There was little criticism, either, of the Pentagon's partial release of documents from Project X, the worldwide counter-insurgency training program. As The Consortium reported in the Oct. 14, 1996, issue, the full story of Project X might remain cloaked in secrecy for all time because of an apparently illegal destruction of the most embarrassing documents.

In 1992, in the last year of the Bush administration, Defense Secretary Dick Cheney ordered all copies of the most objectionable sections of Project X destroyed. The ostensible reason was to prevent them ever being copied and taught again. But a more plausible explanation was to keep the details out of the hands of historians.

The National Archives has begun an investigation to see if the document destruction violated federal laws that protect historical records. But there was no hue and cry from the media about a government cover-up. Cheney was not swamped with interview requests. Senators did not make headlines demanding congressional hearings. Longtime CIA critics were not consulted as talking heads on television news shows.

Bad Old Days

To Noam Chomsky, an MIT professor and one of those critical voices, the media's handling of the admissions was no big surprise. "We can say that was the Cold War, the bad old days," Chomsky told The Consortium. "But it was not the Cold War. The Russians were no where in Latin America."

Chomsky also sees the same violent counter-insurgency strategies continuing into the post-Cold War period, especially in Colombia where a vicious drug war has replaced anti-communism as the rationale for the killing. "Even the State Department reports concede that two-thirds of the killings -- about 10 a day -- can be traced to the government troops and the paramilitary," Chomsky noted.

Edward Herman, another prominent critic of national security abuses, also saw the tepid media response as par for the course. "They tend to feature these CIA admissions in the context of these things being allegedly ended," Herman said in an interview. "These belated admissions ... make us the good guys again. We see the error of our ways and we're now on a new course."

But Herman added that these recent semi-mea-culpas do not stop the United States from continuing relationships with prominent mass murderers, such as Indonesia's President Suharto and the communist Chinese leadership. "We've moved to a higher plane," Herman said. "Now we're dealing with the wholesale terrorists."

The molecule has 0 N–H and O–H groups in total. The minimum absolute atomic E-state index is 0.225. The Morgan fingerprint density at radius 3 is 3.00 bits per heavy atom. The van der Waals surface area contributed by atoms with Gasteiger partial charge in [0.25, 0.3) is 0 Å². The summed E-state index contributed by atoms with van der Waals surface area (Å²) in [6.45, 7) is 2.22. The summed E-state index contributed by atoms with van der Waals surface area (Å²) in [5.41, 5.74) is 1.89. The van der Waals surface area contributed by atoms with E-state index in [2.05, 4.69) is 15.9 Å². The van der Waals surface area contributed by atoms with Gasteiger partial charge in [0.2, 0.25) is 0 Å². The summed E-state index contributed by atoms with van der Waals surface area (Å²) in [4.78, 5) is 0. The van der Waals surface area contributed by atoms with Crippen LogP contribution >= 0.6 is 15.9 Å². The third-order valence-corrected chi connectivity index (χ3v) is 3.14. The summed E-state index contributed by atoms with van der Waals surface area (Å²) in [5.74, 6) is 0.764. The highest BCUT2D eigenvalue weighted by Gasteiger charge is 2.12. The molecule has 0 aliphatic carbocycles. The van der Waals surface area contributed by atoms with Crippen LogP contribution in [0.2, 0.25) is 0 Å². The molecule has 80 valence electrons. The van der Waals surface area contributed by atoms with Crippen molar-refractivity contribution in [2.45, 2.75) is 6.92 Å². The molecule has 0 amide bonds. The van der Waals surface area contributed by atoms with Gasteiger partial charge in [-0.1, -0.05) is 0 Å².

Project X took shape in the 1960s amid the excitement that President John Kennedy brought to the concepts of counter-insurgency warfare, by mixing "hearts-and-minds" civic projects and Green Beret esprit de corps with ruthless suppression of leftist uprisings demanding basic social, political and economic changes.

As early as 1962, Kennedy dispatched Army Gen. William P. Yarborough from Fort Bragg to South America. There, he urged Colombia to mount "paramilitary, sabotage and/or terrorist activities against ... communist proponents," according to Pentagon records.

The anything-goes mentality pervaded U.S. strategy throughout the world, but it resonated with special intensity in America's "back yard" of Central and South America. In a Los Angeles Times article [March 18, 1982], Charles Maechling, who oversaw the U.S. counter-insurgency strategies from 1961-66, despaired over the devastating effects of those policies on Latin America. In the 1960s, Maechling said, the United States shifted from a policy of tolerance of "the rapacity and cruelty of the Latin American military" to "direct complicity" in "the methods of Heinrich Himmler's extermination squads." [Quotes often cited by Chomsky]

Birth of Project X

Though the counter-insurgency strategies took shape in the 1950s and early 1960s, the U.S. intelligence community moved to formalize those lessons in 1965 by commissioning Project X. Based at the U.S. Army Intelligence Center and School at Fort Holabird, Maryland, the project was tasked with the development of lesson plans which would "provide intelligence training to friendly foreign countries," according to a brief history, which was prepared in 1991.